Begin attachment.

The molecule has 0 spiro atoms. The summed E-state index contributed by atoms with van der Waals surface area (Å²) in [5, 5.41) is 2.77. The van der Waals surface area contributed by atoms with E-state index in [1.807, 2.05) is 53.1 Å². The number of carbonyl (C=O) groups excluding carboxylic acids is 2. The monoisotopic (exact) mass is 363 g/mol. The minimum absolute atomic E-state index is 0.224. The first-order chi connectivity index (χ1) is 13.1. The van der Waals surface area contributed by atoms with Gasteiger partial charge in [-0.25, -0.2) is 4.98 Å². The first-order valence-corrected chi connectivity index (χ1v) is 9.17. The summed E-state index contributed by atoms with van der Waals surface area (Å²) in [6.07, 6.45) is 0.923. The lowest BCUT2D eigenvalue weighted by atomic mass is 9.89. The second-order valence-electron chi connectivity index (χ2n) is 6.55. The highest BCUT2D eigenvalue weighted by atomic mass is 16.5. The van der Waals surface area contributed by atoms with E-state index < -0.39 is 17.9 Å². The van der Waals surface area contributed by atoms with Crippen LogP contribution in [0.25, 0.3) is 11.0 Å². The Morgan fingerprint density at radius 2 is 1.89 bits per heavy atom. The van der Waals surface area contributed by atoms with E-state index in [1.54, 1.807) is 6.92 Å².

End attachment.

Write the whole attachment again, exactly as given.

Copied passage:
The molecule has 0 spiro atoms. The summed E-state index contributed by atoms with van der Waals surface area (Å²) in [5, 5.41) is 2.77. The van der Waals surface area contributed by atoms with E-state index in [1.807, 2.05) is 53.1 Å². The number of carbonyl (C=O) groups excluding carboxylic acids is 2. The monoisotopic (exact) mass is 363 g/mol. The minimum absolute atomic E-state index is 0.224. The first-order chi connectivity index (χ1) is 13.1. The van der Waals surface area contributed by atoms with Gasteiger partial charge in [-0.25, -0.2) is 4.98 Å². The first-order valence-corrected chi connectivity index (χ1v) is 9.17. The summed E-state index contributed by atoms with van der Waals surface area (Å²) in [6.07, 6.45) is 0.923. The lowest BCUT2D eigenvalue weighted by atomic mass is 9.89. The second-order valence-electron chi connectivity index (χ2n) is 6.55. The highest BCUT2D eigenvalue weighted by atomic mass is 16.5. The van der Waals surface area contributed by atoms with E-state index < -0.39 is 17.9 Å². The van der Waals surface area contributed by atoms with Crippen LogP contribution in [0.25, 0.3) is 11.0 Å². The Morgan fingerprint density at radius 2 is 1.89 bits per heavy atom. The van der Waals surface area contributed by atoms with E-state index in [1.54, 1.807) is 6.92 Å².